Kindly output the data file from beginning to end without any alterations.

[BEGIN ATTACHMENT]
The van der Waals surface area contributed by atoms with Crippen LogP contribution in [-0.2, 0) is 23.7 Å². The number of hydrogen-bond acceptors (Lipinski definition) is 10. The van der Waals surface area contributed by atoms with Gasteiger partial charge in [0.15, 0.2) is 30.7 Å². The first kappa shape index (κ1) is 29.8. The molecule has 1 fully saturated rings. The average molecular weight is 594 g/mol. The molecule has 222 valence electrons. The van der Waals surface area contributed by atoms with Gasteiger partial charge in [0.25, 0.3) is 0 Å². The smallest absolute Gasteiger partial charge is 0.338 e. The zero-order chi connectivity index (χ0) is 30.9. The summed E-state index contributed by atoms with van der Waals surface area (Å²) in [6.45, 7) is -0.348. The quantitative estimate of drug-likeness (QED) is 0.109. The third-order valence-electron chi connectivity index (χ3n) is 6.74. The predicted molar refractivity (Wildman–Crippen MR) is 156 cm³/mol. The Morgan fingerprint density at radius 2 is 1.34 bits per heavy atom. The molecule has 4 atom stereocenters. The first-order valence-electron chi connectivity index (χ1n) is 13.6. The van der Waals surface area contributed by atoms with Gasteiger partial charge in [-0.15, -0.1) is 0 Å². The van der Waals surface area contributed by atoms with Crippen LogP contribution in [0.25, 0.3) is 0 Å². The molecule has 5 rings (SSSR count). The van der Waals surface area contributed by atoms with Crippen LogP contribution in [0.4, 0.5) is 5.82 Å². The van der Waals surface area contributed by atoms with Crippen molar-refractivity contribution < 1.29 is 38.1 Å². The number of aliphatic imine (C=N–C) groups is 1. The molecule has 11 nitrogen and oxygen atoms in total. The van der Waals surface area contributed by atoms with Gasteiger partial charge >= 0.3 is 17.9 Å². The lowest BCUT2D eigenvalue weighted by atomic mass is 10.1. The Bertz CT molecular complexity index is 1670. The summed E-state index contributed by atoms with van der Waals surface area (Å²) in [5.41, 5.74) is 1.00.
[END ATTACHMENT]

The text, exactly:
The van der Waals surface area contributed by atoms with Crippen LogP contribution in [-0.2, 0) is 23.7 Å². The number of hydrogen-bond acceptors (Lipinski definition) is 10. The van der Waals surface area contributed by atoms with Gasteiger partial charge in [0.15, 0.2) is 30.7 Å². The first kappa shape index (κ1) is 29.8. The molecule has 1 fully saturated rings. The average molecular weight is 594 g/mol. The molecule has 222 valence electrons. The van der Waals surface area contributed by atoms with Gasteiger partial charge in [0.25, 0.3) is 0 Å². The smallest absolute Gasteiger partial charge is 0.338 e. The zero-order chi connectivity index (χ0) is 30.9. The summed E-state index contributed by atoms with van der Waals surface area (Å²) in [6.45, 7) is -0.348. The quantitative estimate of drug-likeness (QED) is 0.109. The third-order valence-electron chi connectivity index (χ3n) is 6.74. The predicted molar refractivity (Wildman–Crippen MR) is 156 cm³/mol. The Morgan fingerprint density at radius 2 is 1.34 bits per heavy atom. The molecule has 4 atom stereocenters. The first-order valence-electron chi connectivity index (χ1n) is 13.6. The van der Waals surface area contributed by atoms with Gasteiger partial charge in [-0.15, -0.1) is 0 Å². The van der Waals surface area contributed by atoms with Crippen LogP contribution in [0.25, 0.3) is 0 Å². The molecule has 5 rings (SSSR count). The van der Waals surface area contributed by atoms with Crippen LogP contribution in [0.4, 0.5) is 5.82 Å². The van der Waals surface area contributed by atoms with Crippen molar-refractivity contribution < 1.29 is 38.1 Å². The number of aliphatic imine (C=N–C) groups is 1. The molecule has 11 nitrogen and oxygen atoms in total. The van der Waals surface area contributed by atoms with Gasteiger partial charge >= 0.3 is 17.9 Å². The lowest BCUT2D eigenvalue weighted by atomic mass is 10.1. The Bertz CT molecular complexity index is 1670. The summed E-state index contributed by atoms with van der Waals surface area (Å²) in [5.41, 5.74) is 1.00.